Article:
Mesothelioma Compensation in a Wrongful Death Suit - Three Things To Know

For the children and spouses of mesothelioma victims, both the illness period and its aftermath are typically characterized by a myriad of powerful emotions-including fear, anger, guilt and regret. It is also common for the constant stress of the grieving and bereavement periods to be compounded by financial struggles and an overwhelming list of new responsibilities.

Losing a loved one is devastating enough. Families of asbestos cancer victims don’t deserve to suffer the logistics of their tragic loss too. This ongoing series is dedicated to providing information and guidance to the newly bereaved as well as those anticipating the loss of a loved one in the near future.

Over the course of the next month, we’ll feature articles covering topics including: legal rights of asbestos’ victims families, benefits available to asbestos-injured veterans’ dependents, making hospice and palliative care arrangements for a terminally ill loved one, providing support to a family member suffering from mesothelioma, coping with grief, types of bereavement and what to expect from each, helping the terminally ill draft advance directives and other final documents-and more.

Families of Meso Victims-PART ELEVEN

Many of the most frequently asked questions about asbestos-related wrongful death claims surround the issue of mesothelioma compensation for surviving family members and dependents. In an effort to provide answers to some of these pertinent inquiries, we’ll be dedicating the second-to-last installment of our series to the information contained below.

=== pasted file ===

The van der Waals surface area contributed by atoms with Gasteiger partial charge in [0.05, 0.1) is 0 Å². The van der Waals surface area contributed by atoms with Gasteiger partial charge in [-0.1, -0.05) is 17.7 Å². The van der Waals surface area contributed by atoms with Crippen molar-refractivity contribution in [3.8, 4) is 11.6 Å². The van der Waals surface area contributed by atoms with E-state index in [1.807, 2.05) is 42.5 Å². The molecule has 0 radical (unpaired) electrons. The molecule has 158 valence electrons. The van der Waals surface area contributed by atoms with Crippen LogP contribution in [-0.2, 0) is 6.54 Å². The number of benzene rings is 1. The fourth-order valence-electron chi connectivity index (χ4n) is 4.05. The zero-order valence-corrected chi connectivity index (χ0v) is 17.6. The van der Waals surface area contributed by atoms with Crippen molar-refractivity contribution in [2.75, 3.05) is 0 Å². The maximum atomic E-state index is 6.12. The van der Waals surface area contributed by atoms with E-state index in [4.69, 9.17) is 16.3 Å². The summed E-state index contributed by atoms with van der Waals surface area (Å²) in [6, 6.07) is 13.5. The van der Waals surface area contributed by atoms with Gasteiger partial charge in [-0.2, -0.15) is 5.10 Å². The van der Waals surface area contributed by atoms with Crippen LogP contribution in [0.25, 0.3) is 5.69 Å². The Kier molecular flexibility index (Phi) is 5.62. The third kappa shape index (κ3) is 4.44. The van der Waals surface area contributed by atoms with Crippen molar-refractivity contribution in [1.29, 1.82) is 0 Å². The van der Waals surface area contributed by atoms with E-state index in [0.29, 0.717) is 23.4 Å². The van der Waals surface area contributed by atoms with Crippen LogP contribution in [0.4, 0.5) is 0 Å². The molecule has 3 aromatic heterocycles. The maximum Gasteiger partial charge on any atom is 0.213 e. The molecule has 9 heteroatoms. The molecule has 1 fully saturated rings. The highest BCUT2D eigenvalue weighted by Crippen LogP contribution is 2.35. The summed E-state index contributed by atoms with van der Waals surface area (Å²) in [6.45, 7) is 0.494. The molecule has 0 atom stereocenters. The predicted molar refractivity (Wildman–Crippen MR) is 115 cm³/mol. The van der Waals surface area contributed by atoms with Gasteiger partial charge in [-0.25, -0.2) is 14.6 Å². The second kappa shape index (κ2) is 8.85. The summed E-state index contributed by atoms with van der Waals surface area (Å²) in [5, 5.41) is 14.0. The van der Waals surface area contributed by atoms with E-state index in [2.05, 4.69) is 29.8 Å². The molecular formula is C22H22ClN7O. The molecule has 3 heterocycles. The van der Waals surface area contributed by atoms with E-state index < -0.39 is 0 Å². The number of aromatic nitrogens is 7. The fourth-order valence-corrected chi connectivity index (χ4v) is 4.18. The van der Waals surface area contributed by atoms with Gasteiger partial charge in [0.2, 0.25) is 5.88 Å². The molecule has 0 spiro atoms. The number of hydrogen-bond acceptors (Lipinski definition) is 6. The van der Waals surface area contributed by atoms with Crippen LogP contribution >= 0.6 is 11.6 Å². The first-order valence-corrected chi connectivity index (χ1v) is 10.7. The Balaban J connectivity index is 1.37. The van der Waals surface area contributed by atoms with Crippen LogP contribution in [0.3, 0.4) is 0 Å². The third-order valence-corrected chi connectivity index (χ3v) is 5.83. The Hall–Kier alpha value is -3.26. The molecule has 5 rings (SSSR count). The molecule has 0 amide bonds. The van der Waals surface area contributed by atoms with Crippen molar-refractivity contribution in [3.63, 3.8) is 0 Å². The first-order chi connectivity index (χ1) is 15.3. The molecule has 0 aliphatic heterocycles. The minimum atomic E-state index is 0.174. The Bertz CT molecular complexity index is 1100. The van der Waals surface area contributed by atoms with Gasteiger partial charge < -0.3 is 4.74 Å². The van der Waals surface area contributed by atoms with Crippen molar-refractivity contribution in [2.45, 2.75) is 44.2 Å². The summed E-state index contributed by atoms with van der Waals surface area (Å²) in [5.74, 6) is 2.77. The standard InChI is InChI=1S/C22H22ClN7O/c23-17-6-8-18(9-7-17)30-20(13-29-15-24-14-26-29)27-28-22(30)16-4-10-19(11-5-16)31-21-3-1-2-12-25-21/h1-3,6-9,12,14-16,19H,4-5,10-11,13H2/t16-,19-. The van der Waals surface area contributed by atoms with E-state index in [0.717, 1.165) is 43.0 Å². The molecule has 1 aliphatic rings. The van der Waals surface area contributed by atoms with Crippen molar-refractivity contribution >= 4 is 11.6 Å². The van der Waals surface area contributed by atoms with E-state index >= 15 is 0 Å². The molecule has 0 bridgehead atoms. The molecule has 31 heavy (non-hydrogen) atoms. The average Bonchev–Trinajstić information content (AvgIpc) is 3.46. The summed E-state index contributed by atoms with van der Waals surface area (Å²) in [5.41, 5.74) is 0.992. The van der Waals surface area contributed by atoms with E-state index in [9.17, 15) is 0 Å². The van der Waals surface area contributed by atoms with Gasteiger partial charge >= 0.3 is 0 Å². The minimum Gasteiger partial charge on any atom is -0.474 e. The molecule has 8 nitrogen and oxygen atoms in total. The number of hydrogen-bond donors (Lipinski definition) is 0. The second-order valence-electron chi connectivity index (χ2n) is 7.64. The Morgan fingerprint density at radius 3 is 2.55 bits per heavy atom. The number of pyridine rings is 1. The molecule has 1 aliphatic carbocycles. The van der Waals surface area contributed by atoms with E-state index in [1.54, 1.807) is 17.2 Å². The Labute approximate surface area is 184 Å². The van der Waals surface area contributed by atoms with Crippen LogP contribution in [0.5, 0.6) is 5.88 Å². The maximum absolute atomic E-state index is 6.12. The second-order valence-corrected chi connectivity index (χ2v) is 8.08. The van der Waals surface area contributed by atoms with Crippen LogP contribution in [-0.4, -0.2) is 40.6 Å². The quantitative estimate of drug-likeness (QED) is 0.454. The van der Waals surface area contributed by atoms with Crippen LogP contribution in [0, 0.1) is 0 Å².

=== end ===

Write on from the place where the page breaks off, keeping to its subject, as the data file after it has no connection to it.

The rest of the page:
Generally damages in a wrongful death lawsuit are awarded in three categories, two of which are common in cases related to death caused by negligent and/or illegal asbestos exposure. Families of mesothelioma victims are usually eligible to receive either or both economic and non-economic damages. Examples of expenses that might qualify a family for economic damages include funeral and burial services and well as loss of earnings and benefits (such as health insurance) to victim. Non-economic damages are intended to compensate for emotional anguish, pain and suffering inflicted on surviving family members-and in some cases, even the “loss of love, society and companionship of the deceased.”

As with any asbestos claim, it is difficult to predict how much a claimant is entitled to receive. Cases that end in settlements tend to pay out at less than trial awards-but both can be substantial. A case earlier this year made headlines when a California jury awarded a whopping $11 million to the family of one former employee of an automotive parts manufacturer-and while that may not be a reasonable expectation for every case, it goes to show that compensatory damages in wrongful death suits can be very, very generous.

  • What portion of a settlement or trial award from a wrongful death claim will go to my family directly?

The claimant in a wrongful death suit generally takes home as much as 60 percent or more of the total compensation amount. The average asbestos attorney charges somewhere in the vicinity of 40 percent as a contingency fee, and that amount is deducted from the settlement or trial award prior to it being paid out. However, some states do allow claimants to be potentially awarded legal fees as part of a judgment against the defendant.

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